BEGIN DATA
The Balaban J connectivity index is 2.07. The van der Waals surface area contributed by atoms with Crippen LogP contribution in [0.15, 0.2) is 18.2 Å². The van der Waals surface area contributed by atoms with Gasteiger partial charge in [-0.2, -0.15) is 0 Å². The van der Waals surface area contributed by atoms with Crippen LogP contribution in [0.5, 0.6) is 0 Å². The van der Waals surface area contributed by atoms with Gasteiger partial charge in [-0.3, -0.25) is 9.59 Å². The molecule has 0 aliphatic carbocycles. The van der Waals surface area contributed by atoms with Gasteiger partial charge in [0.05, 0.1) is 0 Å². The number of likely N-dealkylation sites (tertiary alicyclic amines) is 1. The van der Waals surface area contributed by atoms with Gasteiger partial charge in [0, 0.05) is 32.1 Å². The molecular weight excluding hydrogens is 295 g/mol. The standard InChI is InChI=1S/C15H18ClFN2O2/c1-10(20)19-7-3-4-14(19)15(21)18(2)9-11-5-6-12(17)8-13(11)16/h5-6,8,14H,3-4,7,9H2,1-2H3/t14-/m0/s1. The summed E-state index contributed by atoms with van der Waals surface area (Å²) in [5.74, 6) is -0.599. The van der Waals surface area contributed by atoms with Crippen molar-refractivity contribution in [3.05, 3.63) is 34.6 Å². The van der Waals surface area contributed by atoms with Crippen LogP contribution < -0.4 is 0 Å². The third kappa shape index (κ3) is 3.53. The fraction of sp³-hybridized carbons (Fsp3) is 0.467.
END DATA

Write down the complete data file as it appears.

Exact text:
The Balaban J connectivity index is 2.07. The van der Waals surface area contributed by atoms with Crippen LogP contribution in [0.15, 0.2) is 18.2 Å². The van der Waals surface area contributed by atoms with Gasteiger partial charge in [-0.2, -0.15) is 0 Å². The van der Waals surface area contributed by atoms with Crippen LogP contribution in [0.5, 0.6) is 0 Å². The van der Waals surface area contributed by atoms with Gasteiger partial charge in [-0.3, -0.25) is 9.59 Å². The molecule has 0 aliphatic carbocycles. The van der Waals surface area contributed by atoms with Gasteiger partial charge in [0.05, 0.1) is 0 Å². The number of likely N-dealkylation sites (tertiary alicyclic amines) is 1. The van der Waals surface area contributed by atoms with Gasteiger partial charge in [0, 0.05) is 32.1 Å². The molecular weight excluding hydrogens is 295 g/mol. The standard InChI is InChI=1S/C15H18ClFN2O2/c1-10(20)19-7-3-4-14(19)15(21)18(2)9-11-5-6-12(17)8-13(11)16/h5-6,8,14H,3-4,7,9H2,1-2H3/t14-/m0/s1. The summed E-state index contributed by atoms with van der Waals surface area (Å²) in [5.74, 6) is -0.599. The van der Waals surface area contributed by atoms with Crippen molar-refractivity contribution in [3.05, 3.63) is 34.6 Å². The van der Waals surface area contributed by atoms with Crippen LogP contribution < -0.4 is 0 Å². The third kappa shape index (κ3) is 3.53. The fraction of sp³-hybridized carbons (Fsp3) is 0.467.